Like Masters in Business Administration. Tim.blog/mba. It walks about, it gives you a real example of how I created a real-world MBA, deciding to invest money over two years into something called The Tim Ferriss Fund, which I made up. It wasn’t actually structurally a thing, instead of going to Stanford Business School. And how I thought about it, how I psychologically prepared myself to lose that money as a sunk cost, in other words, as tuition, but optimizing for the skills and relationships I would develop that would then be my return on investment, much like getting an MBA. You can check that out – tim.blog/mba. But in this case, this couple approached the $5,000 inventory and getting into manufacturing and so on to tackle home entertaining as a worthwhile cost, even if it failed. That is an important psychological preset.
The couple opted to launch their site on a giant e-commerce marketplace – and we don’t have any specificity here, so who knows. Maybe that’s Amazon. Maybe it’s something else. I have no idea. Reckoning that this would give them the exposure they needed quickly. The site grew quickly thanks to the couple’s eye for selecting stylish but affordable products like decorative shot glasses. To stay focused on the high-level decisions to grow their revenue, the Arnebergs didn’t try to do everything themselves and taking a cue from what they learned in The 4-Hour Workweek, outsourced tasks like – and outsourced continually – customer service and photography for the site.
Customer service platforms change really quickly, so I’m not going to give you specific recommendations there. Photography, there are many different ways you can go about it. If you’re looking for design, specifically you could check out something like 99designs, for instance, which I’ve used in many different cases. All right. So, they outsourced both of those things. They also outsource order fulfillment, relying on their retail platform to handle this. So, the retail platforms could include Shopify, which I’m biased for, of course, they’re the market leader.
Because I, well, began advising them when they had nine employees. Now they’re publicly traded and have 2,500 or 3,000 or something like that. Or Big Commerce, and there are others. You can compare many different options as you would like. They relied on their retail platform to help them handle order fulfillment. There are also separate fulfillment houses. You could search your city fulfillment house if you wanted to do something locally. You might consider, as I did early in the day, using a fulfillment house in the middle of the country, so that you can use something like priority mail or even USPS or UPS ground and still get, in effect, one or two day delivery, which will thrill your customers, but charge less for shipping or pay less yourself. I had mine in Tennessee. So you could look at an option like that if you are keeping those considerations in mind. Back to the piece
Another example of how they outsource is by relying on a private label manufacturer overseas, who customizes their products for them instead of trying to become manufacturers themselves. To avoid getting involved in distracting minutiae, they actively empower their contractors to make judgment calls, such as issuing a refund that would cost the company $50 or less, a general concept they learned in The 4-Hour Workweek. Ferriss empowered both his own assistants to resolve such problems if it cost him $100 or less. “It’s about being smart and strategic and trusting others to make decisions,” says Ben. So, a little bit more on this, which is an important concept to grasp.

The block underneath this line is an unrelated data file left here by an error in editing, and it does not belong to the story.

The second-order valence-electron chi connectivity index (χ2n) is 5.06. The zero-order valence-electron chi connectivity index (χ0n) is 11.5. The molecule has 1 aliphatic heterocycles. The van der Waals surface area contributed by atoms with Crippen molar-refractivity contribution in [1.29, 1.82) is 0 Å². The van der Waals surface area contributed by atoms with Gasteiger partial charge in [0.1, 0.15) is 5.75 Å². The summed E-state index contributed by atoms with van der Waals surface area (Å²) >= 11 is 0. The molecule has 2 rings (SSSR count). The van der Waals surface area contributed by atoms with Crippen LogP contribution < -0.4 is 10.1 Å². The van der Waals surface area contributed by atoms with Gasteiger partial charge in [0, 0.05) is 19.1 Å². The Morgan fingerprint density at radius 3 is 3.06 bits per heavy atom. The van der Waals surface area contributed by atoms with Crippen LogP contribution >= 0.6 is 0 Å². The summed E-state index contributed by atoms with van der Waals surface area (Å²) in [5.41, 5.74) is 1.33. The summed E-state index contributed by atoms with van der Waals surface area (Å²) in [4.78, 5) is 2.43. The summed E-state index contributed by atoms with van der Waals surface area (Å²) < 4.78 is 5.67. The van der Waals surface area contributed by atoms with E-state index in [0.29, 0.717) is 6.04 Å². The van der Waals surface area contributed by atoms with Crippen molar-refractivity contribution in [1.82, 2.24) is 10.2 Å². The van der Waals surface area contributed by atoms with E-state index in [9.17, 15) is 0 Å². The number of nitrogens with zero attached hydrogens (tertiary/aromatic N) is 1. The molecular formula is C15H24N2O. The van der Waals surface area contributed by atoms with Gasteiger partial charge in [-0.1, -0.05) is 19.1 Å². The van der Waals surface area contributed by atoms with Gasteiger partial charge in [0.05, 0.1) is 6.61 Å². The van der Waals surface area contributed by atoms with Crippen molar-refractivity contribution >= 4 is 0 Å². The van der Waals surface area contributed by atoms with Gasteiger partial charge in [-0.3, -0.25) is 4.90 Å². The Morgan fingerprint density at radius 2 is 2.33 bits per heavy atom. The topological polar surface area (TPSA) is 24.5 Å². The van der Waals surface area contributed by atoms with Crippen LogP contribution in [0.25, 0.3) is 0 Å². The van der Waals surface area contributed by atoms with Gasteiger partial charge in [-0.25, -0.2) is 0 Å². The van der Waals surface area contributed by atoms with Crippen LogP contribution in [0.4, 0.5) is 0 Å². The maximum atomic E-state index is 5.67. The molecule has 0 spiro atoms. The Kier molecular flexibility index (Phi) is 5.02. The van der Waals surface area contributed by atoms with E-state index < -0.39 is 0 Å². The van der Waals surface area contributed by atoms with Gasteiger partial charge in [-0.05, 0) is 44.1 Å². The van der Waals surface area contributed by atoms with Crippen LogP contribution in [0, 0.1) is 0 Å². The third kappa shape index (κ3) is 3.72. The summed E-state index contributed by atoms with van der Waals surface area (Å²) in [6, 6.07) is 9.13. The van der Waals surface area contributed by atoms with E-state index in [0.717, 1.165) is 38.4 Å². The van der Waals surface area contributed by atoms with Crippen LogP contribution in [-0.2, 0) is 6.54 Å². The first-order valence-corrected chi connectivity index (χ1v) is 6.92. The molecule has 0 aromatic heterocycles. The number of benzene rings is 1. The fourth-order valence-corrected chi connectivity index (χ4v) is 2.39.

What I realized at one point in my first business, which was sports nutrition, ended up getting up to about 12 countries in distribution, is I was the bottleneck for many decisions that I didn’t need to be a bottleneck for. This was in 2004 that I really hit the breaking point because I was spending, who knows, let’s just call it 20, 30 hours a week answering questions like, hey, there is an Olympic athlete who is training in Finland and they need this product overnighted.
What should we charge? Because of customs and this, this, that, and the other thing. What I decided to do was for the fulfillment houses, the manufacturers, for other people, I said, “I am,” well no, not in the case of the manufacture because I would oversee that, but in the case of fulfillment, customer service, and so on, I said, “I am,” and I didn’t just say, I sent an email indicating I am no longer your customer. Consider my customers your customers. If you can fix anything for less than $100, please make that decision. Put it into an Excel spreadsheet, and then I will review those Excel spreadsheets say once a week and then once every two weeks and then once a month and then once every quarter, over time learning what to ignore because the disasters have not come to pass and everything is going just swimmingly. Over time, I took that maximum allowable autonomous decision making threshold from $100 up to $500, up to $1,000.
So, they got to the point where anything less than $1,000 to fix, you can make the decision. Let’s just say, for instance, if hypothetically I were off the grid and it turned out that the manufacture was going to have a bottleneck because a certain ingredient was short in supply and they would be in contact with say, the fulfillment center, the fulfillment center could make the decision or the manufacture could make the decision to stockpile a certain ingredient that would be a higher upfront cost that would allow us not to miss orders, say three weeks later. Those are the types of things that would enable. All right. Here we go. So Ben just said it’s about being smart and strategic and trusting others to make decisions. By eliminating unimportant tasks, the Arnebergs are able to follow entrepreneur and venture capitalist Paul Graham’s Maker’s Schedule, Manager’s Schedule, an idea Ferriss also practices and I’ve talked about quite a bit.